The City of Claremont is an affluent suburban community, located in Southern California along the foothills. The interstate 10 freeway serves as the southern border for the city while the northern boundary creeps into the more natural foothill area. Though the southern half of the city is composed primarily of single family homes, lush canopies are still present throughout the city. This blog post will focus on two aspects of the environment and public health: (1) air quality/greenhouse gas emissions and (2) urban agriculture.

Air Quality and Greenhouse Gas Emissions
Looking at Claremont through an environmental lens allows us to understand the city’s successes. While most of the built environment in Claremont is residential, much of it is also open space and wilderness areas. The amount of carbon sequestration the ‘City of Tress and PhD’s’ provides for itself and surrounding cities is significant. Take for example, the Claremont Hills Wilderness Park, a 1,620 acre expanse of nature that originally opened in 1996 and expanded in 2008. This park and the other 21 city parks are crucial in providing environmental services not only to the city but for the region in general.


Climate change is a threat to public health and the sustainable community of Claremont. Transportation is the second leading source of U.S. greenhouse gas emissions (Department of Transportation). In the past century, the earth’s temperature has risen by 1.4 degrees and continues rising due to greenhouse gas and carbon dioxide emissions (Nasa).

An increase in global temperature can have negative effects on public health and biodiversity since it causes rising sea levels, population displacement, flooding, disruptions to food supply, and an increase in infectious diseases. As a foothill community, Claremont’s natural landscape and residents face some of the immediate consequences from climate change. Heatwaves are a threat to the Southern California region and can cause heat-related injuries. Other threats such as droughts and dry conditions can cause wildfires and place stress on trees and landscape plants. Trees absorb excess carbon dioxide in the atmosphere.  As a city known for its trees, climate change is a threat not only to the culture of the community, but also to the environment as well.

A few residential units in the hills have also taken advantage of water-wise landscaping with the use of succulents and desert landscaping. However there are still many opportunities for many homeowners to upgrade their homes with new energy efficient appliances, landscaping, lighting and windows. Like water-wise landscaping and other sustainable upgrades, energy-efficient windows eventually pay for themselves through lower heating and cooling costs, and sometimes even lighting costs.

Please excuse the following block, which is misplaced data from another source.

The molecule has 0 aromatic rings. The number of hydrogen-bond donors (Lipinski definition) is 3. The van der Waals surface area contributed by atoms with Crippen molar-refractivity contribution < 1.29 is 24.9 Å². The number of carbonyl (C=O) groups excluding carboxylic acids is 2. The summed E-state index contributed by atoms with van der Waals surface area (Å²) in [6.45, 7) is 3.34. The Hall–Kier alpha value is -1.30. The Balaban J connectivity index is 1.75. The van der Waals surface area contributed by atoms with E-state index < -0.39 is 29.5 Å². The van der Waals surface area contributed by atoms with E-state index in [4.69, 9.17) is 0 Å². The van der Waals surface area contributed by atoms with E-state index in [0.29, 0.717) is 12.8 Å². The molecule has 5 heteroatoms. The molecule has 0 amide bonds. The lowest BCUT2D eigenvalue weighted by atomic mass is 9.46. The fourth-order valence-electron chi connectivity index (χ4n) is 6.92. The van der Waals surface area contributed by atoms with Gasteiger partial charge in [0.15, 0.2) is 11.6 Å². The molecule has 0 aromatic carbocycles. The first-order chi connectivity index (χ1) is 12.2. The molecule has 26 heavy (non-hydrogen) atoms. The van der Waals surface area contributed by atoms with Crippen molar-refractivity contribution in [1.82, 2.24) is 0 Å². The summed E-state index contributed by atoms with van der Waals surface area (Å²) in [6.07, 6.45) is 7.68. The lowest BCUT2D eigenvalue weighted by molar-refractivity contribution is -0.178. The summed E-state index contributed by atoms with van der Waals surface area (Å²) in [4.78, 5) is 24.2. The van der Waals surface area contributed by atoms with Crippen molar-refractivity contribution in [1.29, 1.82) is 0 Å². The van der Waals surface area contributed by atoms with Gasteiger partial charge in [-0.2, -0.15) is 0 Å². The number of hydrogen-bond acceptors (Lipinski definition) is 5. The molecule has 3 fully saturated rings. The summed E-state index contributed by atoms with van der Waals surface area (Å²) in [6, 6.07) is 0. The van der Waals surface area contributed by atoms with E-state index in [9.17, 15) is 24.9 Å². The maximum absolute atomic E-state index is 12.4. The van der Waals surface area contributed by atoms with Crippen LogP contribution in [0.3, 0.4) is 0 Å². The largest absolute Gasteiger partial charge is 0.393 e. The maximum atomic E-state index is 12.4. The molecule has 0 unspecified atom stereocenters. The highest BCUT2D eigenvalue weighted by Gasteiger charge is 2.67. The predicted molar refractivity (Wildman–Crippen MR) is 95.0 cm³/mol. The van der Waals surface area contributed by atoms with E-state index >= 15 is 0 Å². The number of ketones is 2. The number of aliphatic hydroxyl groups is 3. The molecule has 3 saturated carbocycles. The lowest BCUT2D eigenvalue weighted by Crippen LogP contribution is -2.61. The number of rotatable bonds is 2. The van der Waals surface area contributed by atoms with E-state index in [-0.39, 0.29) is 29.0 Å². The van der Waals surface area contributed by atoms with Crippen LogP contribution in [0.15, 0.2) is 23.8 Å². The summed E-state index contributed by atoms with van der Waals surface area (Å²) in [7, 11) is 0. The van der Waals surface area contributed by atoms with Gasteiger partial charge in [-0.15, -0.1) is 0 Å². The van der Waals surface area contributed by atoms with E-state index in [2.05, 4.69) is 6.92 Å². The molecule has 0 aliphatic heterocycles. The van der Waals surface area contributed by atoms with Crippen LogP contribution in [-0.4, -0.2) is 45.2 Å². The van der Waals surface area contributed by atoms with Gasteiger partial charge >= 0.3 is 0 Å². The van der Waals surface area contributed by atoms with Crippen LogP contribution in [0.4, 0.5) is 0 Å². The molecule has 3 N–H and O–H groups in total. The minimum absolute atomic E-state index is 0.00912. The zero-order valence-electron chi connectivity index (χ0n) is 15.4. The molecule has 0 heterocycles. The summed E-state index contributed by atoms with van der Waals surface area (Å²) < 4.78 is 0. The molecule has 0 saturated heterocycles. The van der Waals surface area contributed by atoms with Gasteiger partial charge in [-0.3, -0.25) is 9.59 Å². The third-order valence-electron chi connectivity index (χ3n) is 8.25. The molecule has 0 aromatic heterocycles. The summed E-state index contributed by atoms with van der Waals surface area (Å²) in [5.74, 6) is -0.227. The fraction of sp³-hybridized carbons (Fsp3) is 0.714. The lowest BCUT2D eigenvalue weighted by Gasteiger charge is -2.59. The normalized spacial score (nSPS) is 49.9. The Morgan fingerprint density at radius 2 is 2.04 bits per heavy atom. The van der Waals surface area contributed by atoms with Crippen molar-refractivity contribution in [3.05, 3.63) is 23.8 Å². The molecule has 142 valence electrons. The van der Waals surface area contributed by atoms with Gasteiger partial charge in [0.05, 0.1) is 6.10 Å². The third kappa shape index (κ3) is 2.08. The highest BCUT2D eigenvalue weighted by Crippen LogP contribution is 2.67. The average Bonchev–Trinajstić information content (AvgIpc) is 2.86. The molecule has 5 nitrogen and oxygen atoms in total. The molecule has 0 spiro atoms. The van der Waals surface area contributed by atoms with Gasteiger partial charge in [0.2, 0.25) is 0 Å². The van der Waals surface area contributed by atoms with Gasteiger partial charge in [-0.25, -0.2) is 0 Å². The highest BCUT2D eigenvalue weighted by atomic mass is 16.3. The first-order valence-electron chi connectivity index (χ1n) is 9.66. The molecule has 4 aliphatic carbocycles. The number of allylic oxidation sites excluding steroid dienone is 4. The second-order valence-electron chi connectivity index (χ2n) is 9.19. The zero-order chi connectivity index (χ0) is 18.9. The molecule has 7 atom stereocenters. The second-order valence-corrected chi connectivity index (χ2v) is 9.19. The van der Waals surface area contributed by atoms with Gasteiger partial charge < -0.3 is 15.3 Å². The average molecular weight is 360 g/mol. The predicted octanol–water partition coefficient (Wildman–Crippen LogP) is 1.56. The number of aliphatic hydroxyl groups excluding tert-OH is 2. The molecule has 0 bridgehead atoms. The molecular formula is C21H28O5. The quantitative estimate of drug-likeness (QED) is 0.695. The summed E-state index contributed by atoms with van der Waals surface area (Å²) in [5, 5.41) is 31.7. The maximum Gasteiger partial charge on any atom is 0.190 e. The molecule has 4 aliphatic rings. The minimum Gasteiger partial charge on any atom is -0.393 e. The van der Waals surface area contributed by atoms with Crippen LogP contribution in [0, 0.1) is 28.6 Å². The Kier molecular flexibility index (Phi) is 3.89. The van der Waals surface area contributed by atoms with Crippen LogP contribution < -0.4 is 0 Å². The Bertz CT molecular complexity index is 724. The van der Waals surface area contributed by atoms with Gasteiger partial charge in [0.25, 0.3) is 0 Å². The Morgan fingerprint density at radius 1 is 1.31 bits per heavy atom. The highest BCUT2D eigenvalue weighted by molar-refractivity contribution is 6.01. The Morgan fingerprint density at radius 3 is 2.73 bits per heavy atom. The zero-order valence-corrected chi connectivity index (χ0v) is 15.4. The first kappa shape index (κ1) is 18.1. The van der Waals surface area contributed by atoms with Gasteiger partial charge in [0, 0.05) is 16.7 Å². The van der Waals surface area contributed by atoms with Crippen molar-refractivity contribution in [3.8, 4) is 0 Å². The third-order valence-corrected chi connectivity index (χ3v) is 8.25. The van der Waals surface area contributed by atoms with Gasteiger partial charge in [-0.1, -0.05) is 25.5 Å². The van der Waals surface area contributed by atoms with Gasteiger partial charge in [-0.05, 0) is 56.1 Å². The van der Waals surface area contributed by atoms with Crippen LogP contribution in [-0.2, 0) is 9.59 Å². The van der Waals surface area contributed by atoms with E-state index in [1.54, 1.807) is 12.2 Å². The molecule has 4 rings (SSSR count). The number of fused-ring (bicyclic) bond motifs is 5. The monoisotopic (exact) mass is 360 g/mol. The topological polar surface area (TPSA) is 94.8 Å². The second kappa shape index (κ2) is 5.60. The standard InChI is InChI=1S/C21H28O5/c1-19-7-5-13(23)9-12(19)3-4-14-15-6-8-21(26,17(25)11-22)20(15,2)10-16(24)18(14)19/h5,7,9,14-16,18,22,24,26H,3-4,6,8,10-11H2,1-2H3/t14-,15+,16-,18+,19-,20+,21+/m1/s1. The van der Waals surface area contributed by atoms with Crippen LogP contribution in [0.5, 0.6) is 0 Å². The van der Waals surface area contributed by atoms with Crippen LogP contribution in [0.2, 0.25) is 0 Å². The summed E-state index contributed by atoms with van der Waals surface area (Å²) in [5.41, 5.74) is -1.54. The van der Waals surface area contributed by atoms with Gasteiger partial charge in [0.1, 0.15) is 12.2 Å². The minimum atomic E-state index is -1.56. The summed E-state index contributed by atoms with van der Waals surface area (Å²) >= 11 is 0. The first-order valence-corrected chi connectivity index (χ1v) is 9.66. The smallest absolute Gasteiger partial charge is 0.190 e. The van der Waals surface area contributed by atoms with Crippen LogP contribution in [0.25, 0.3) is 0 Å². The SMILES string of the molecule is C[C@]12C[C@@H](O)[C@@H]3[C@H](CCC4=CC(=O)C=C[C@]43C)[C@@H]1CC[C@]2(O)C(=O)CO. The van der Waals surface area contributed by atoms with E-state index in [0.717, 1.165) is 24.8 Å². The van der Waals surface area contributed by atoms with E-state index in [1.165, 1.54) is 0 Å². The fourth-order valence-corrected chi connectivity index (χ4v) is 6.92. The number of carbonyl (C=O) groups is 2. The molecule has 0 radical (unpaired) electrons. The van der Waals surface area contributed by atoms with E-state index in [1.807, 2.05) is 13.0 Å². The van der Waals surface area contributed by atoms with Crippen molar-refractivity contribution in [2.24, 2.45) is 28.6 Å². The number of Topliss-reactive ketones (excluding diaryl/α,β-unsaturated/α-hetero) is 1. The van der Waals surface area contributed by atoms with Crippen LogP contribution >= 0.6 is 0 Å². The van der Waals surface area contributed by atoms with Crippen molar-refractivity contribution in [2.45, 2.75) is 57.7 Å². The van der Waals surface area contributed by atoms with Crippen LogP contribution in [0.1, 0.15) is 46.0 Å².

Public transportation is a major contributor in reducing greenhouse gas emissions in Claremont. Public transportation such as bus transit, van pool, commuter rail and light rail transit significantly lower greenhouse gas emissions per passenger mile than private vehicles (Department of Transportation). The City of Claremont offers many public transit services such as the group van service, the Foothill Transit, Metrolink, and Pomona Valley Transportation Authority. Throughout the city, there are bus stops at every corner. The train station is located in the heart of Claremont. This allows the majority of the population in Claremont to have access to the Metrolink. The Pomona Valley Transportation Authority is a dial-a-ride program that is accessible to the community while Foothill Transit is a bus system that serves a large portion of Los Angeles County.

It is also worth mentioning that there are plans for a Gold Line station for the City of Claremont. The station is stated to be built north of the existing Metrolink station. By connecting the “bedroom community” to the growing network of regional rail, carbon emissions will see a reduction due to the lessened vehicular use.

Urban Agriculture
Food is a major factor in the health and sustainability of Claremont’s community. It is important to provide healthy food options, especially for children, elderly and low income residents. The availability of healthy foods will directly impact the physical health of the community. Consuming locally grown foods will also help reduce greenhouse gases since they are less processed and require less refrigeration or freezing, and are not transported long distances. The City hopes to increase education and awareness efforts to the community on the benefits of eating locally grown, organic foods. Other goals include promoting home grown produce and creating organic farming programs at Claremont schools.


The City of Claremont has a Garden Club and recently hired its first Community Garden Coordinator that works with interns from the college. Many efforts encourage gardens to use less water, pesticides, and educate on sustainable practices in rain harvesting, recycling, composting, etc. Claremont also offers home gardening support, Back yard Produce Co-op, and classes on local foods, gardening, permaculture, and composting. All of these programs are also offered at the Armstrong Garden Center, a nursery in the city that provides educational programs and resources regarding gardening to the community. Claremont also works with its schools to provide school gardens.


Jacklyn Ma
Ryan Murphy
Matthew Ramos
Kathie Yang

Cited Works
Department of Transportation, (2015). [online] Available at:

Climate Change: Vital Signs of the Planet, (2015). Secrets from the past point to rapid climate change in the future. [online] Available at: